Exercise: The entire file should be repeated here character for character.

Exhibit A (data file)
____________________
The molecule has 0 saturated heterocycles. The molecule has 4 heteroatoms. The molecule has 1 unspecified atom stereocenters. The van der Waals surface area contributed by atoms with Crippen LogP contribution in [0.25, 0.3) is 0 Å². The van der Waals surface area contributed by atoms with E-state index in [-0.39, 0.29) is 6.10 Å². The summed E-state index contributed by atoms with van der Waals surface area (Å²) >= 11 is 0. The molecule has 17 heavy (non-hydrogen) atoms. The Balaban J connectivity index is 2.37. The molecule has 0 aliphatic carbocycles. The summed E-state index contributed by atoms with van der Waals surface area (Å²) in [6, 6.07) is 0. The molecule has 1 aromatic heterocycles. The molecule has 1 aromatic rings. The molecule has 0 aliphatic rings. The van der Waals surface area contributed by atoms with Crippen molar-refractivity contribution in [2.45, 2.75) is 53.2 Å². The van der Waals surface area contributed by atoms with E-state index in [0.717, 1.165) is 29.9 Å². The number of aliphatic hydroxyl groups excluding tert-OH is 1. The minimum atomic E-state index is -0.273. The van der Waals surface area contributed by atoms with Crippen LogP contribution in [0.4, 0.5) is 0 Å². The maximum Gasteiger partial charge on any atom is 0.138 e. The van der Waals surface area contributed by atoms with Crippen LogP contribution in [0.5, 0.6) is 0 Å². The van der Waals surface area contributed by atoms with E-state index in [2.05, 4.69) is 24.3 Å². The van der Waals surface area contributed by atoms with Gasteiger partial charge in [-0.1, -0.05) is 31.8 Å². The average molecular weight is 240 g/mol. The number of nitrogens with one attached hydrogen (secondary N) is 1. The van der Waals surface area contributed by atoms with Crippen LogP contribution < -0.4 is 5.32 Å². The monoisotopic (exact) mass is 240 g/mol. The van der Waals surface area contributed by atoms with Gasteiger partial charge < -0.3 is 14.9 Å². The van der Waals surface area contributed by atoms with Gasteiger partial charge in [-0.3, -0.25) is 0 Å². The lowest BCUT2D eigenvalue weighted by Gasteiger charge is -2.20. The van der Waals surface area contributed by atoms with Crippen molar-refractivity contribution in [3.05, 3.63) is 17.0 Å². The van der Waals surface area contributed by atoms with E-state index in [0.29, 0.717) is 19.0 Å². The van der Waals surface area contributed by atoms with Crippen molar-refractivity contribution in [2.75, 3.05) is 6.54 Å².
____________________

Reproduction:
The molecule has 0 saturated heterocycles. The molecule has 4 heteroatoms. The molecule has 1 unspecified atom stereocenters. The van der Waals surface area contributed by atoms with Crippen LogP contribution in [0.25, 0.3) is 0 Å². The van der Waals surface area contributed by atoms with E-state index in [-0.39, 0.29) is 6.10 Å². The summed E-state index contributed by atoms with van der Waals surface area (Å²) >= 11 is 0. The molecule has 17 heavy (non-hydrogen) atoms. The Balaban J connectivity index is 2.37. The molecule has 0 aliphatic carbocycles. The summed E-state index contributed by atoms with van der Waals surface area (Å²) in [6, 6.07) is 0. The molecule has 1 aromatic heterocycles. The molecule has 1 aromatic rings. The molecule has 0 aliphatic rings. The van der Waals surface area contributed by atoms with Crippen molar-refractivity contribution in [2.45, 2.75) is 53.2 Å². The van der Waals surface area contributed by atoms with E-state index in [0.717, 1.165) is 29.9 Å². The number of aliphatic hydroxyl groups excluding tert-OH is 1. The minimum atomic E-state index is -0.273. The van der Waals surface area contributed by atoms with Crippen LogP contribution in [0.4, 0.5) is 0 Å². The maximum Gasteiger partial charge on any atom is 0.138 e. The van der Waals surface area contributed by atoms with Crippen LogP contribution in [0.5, 0.6) is 0 Å². The van der Waals surface area contributed by atoms with E-state index in [2.05, 4.69) is 24.3 Å². The van der Waals surface area contributed by atoms with Gasteiger partial charge in [-0.1, -0.05) is 31.8 Å². The average molecular weight is 240 g/mol. The number of nitrogens with one attached hydrogen (secondary N) is 1. The van der Waals surface area contributed by atoms with Crippen LogP contribution < -0.4 is 5.32 Å². The monoisotopic (exact) mass is 240 g/mol. The van der Waals surface area contributed by atoms with Gasteiger partial charge < -0.3 is 14.9 Å². The van der Waals surface area contributed by atoms with Gasteiger partial charge in [-0.3, -0.25) is 0 Å². The lowest BCUT2D eigenvalue weighted by Gasteiger charge is -2.20. The van der Waals surface area contributed by atoms with Crippen molar-refractivity contribution in [3.05, 3.63) is 17.0 Å². The van der Waals surface area contributed by atoms with E-state index in [0.29, 0.717) is 19.0 Å². The van der Waals surface area contributed by atoms with Crippen molar-refractivity contribution in [2.75, 3.05) is 6.54 Å².